Scandal fatigue...

Peter Daou points to a disturbing trend Americans currently face: scandal fatigue. Daou recalls a blog entry written by Steve Benen which chronicled Bush-related scandals that had occurred in the span of one week. Daou writes,


Each of these stories constitutes a full-blown crisis that would have caused a massive firestorm for any other administration. But a cursory glance at the online editions of national papers and news outlets as well as a scan of the major cable news nets would lead you to believe that the most important piece of news today is that a British man accused of killing his wide and child will return to the U.S. to face trial.
Our senses are being overloaded, our levels of outrage have peaked. But then in comes Cheney's trigger-happy hunting foray. Suddenly, a nation's attention is united. So, are we being distracted from the real news? The continuing defense of illegal warrantless wiretaps, FEMA's scandalous response to Katrina, force-feeding at Guantanamo, former CIA officials pointing to improper use of intelligence, or being fired for opposing torture, Cheney's involvement in the Libby leak, the budget.

It's hard to wrap your mind around this kind of inhumanity and egregious leadership. There's just no rationalizing it and it's hard to see any immediate end to it. No laughs there. But Cheney shooting a lawyer? Hilarity ensues. There's an almost slumber party slap-happiness to the jokes. You find yourself giggling even before Jon Stewart gets to the punchline. You were waiting to laugh. And I think this reaction has everything to do with the American public having some sense of the level of scandal that surrounds this administration. Give us something human to hate and to mock.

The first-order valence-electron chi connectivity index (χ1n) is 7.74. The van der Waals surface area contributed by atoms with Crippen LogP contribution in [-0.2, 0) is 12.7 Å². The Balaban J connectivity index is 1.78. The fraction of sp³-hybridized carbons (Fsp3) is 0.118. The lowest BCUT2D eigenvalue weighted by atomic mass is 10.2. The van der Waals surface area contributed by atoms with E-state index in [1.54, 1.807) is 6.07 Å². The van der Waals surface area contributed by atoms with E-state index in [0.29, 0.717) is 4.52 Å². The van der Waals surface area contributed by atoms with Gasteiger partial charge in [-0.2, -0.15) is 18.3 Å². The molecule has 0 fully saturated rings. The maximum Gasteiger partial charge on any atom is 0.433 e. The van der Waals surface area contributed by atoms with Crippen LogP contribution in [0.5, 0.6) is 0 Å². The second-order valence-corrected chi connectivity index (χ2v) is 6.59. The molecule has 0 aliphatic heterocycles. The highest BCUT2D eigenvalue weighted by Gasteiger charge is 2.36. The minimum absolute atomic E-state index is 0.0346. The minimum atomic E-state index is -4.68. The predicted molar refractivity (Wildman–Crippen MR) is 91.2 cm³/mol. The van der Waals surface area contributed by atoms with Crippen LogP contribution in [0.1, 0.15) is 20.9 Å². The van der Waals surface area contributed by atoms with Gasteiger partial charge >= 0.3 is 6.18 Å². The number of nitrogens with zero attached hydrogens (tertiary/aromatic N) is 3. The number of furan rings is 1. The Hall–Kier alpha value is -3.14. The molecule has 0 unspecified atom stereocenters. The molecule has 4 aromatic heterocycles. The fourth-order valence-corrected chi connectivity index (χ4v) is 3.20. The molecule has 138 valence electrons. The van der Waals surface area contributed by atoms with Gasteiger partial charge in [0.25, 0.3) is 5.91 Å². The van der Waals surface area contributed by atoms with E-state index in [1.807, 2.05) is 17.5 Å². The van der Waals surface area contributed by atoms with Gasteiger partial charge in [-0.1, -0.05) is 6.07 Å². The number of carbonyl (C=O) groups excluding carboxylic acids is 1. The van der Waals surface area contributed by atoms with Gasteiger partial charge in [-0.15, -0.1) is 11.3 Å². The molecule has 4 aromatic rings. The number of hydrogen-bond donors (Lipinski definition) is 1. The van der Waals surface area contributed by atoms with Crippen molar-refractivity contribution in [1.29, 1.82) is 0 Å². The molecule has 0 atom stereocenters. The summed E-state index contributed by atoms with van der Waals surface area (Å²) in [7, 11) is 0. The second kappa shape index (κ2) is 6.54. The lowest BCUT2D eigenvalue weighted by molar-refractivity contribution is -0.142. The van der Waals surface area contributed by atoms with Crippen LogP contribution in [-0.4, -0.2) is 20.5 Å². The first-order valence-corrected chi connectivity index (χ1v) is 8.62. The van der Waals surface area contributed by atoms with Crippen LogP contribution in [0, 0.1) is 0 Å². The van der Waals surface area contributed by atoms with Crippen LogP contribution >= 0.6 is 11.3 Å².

Daou's point is well made: Once journalists, activists, and politicians (who give a damn) discover a scandal, it is their responsibilty to follow through, to push it to its "ultimate conclusion." Along with vigilance to the facts, it's also important to focus on the (in)humans behind these scandals. That's what makes them real, that's what makes allegations stick.

The Czech novelist Milan Kundera says that, "He learned he could recognize a person who was not a Stalinist by his laughter -- the ability to laugh was a sign that someone could be trusted, for it signified irreverence, a refusal to take history and its policemen seriously. Ever since then, he says, he has been 'terrified by a world that is losing its sense of humor.'"

There's no shame in reveling in Cheney's front-page blunder. Just as long as you turn to page A12 to find out what's really going on.
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